Before Stonewall, There Was a BookstoreRoundup
tags: books, Stonewall, activism, LBGTQ history, Mattachine Society
JIM DOWNS is history professor at Connecticut College and the author of Sick From Freedom: African-American Illness and Suffering During the Civil War and Reconstruction and the forthcoming Maladies of Empire: How Slavery, Imperialism, and War Transformed Medicine.
On July 4, 1965—four years before Stonewall—39 activists from D.C., New York, and Philadelphia marched on the place where the Declaration of Independence had been signed roughly two centuries earlier. They wanted to remind the nation that their rights of “life, liberty, and the pursuit of happiness” had been denied. Dressed in formal attire—the men in coats and ties, and many of the women in skirts and dresses—they carried signs that read equal treatment before the law and homosexual bill of rights.
For the next four years, the organizer of that protest, Craig Rodwell, along with his comrades, Barbara Gittings and Kay Tobin Lahusen, marched in Philadelphia. Their demonstrations became became known as “the Annual Reminders.” But in the summer of 1967, Rodwell also decided to do something that was, in its own quiet way, more radical than marching. He wanted to open a bookstore.
Rodwell was the vice president of the Mattachine Society, a gay male political group. “I was trying to get the Society to be out dealing with the people instead of sitting in an office,” Rodwell had explained to Lahusen for an interview in her book, The Gay Crusaders. “We even looked at a few store-fronts. I wanted the Society to set up a combination bookstore, counseling service, fund-raising headquarters, and office. The main thing was to be out on the street.” When the Mattachine Society rejected Rodwell’s plans to open a bookstore, he resigned from the group and decided to do it alone.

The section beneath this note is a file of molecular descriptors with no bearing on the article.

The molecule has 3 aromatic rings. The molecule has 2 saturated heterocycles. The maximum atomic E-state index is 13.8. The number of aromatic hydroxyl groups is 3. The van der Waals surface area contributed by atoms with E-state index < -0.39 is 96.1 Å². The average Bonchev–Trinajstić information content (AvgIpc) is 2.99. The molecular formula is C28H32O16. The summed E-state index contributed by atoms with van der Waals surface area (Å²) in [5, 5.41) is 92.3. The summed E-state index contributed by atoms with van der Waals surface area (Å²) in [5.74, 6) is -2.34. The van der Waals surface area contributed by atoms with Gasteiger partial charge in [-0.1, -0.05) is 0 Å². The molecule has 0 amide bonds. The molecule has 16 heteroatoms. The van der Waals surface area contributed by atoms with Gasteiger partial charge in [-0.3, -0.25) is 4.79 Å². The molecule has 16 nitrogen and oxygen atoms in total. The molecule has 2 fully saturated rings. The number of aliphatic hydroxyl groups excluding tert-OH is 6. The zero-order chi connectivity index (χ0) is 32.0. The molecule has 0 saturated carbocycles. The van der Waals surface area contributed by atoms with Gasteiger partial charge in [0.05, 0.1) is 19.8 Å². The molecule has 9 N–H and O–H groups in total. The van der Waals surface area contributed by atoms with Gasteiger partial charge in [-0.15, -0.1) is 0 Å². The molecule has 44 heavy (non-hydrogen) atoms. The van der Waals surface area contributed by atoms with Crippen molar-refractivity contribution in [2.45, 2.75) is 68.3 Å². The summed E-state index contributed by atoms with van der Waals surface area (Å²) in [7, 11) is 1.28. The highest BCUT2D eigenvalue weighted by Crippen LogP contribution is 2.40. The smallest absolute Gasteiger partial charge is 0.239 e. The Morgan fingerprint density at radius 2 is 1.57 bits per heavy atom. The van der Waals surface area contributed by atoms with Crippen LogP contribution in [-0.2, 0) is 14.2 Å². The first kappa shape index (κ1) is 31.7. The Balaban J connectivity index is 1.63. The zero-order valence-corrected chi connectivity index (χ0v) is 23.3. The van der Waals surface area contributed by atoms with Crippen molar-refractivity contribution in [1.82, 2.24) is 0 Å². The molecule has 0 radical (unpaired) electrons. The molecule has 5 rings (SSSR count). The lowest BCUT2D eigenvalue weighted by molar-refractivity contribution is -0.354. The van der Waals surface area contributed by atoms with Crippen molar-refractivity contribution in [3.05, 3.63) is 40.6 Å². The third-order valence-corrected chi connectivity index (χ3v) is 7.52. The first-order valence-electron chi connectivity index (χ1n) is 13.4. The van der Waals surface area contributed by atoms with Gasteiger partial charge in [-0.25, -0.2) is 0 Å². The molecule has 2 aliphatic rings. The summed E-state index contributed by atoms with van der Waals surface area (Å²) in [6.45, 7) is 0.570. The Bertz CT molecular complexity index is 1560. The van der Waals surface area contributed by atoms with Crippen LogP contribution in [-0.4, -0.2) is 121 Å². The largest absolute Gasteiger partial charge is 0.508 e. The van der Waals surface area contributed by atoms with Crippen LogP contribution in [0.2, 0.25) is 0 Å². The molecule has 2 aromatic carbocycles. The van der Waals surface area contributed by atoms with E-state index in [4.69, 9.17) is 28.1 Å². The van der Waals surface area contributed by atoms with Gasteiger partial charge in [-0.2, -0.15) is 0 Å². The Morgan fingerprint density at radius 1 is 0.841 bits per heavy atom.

The Stonewall protests two years later would draw broad attention to the struggle for gay liberation, but that struggle did not start in 1969. There were protests, and thriving gay communities, before that night in New York City—and Stonewall’s success was rooted in those earlier efforts.
Activists like Rodwell understood the value of visibility; he was among the architects of New York’s gay-pride parade. But some were struggling not just for rights or liberation, but for something still more revolutionary. They were fighting for what they called “gay power,” the authority to define their own identity. Their efforts produced the intellectual revolution that lent the Stonewall protests their power, and which helped ensure that long after the protests were over, the changes they wrought would endure.
The victories of Stonewall, then, had the unlikeliest of birthplaces: the Oscar Wilde Memorial Bookshop.
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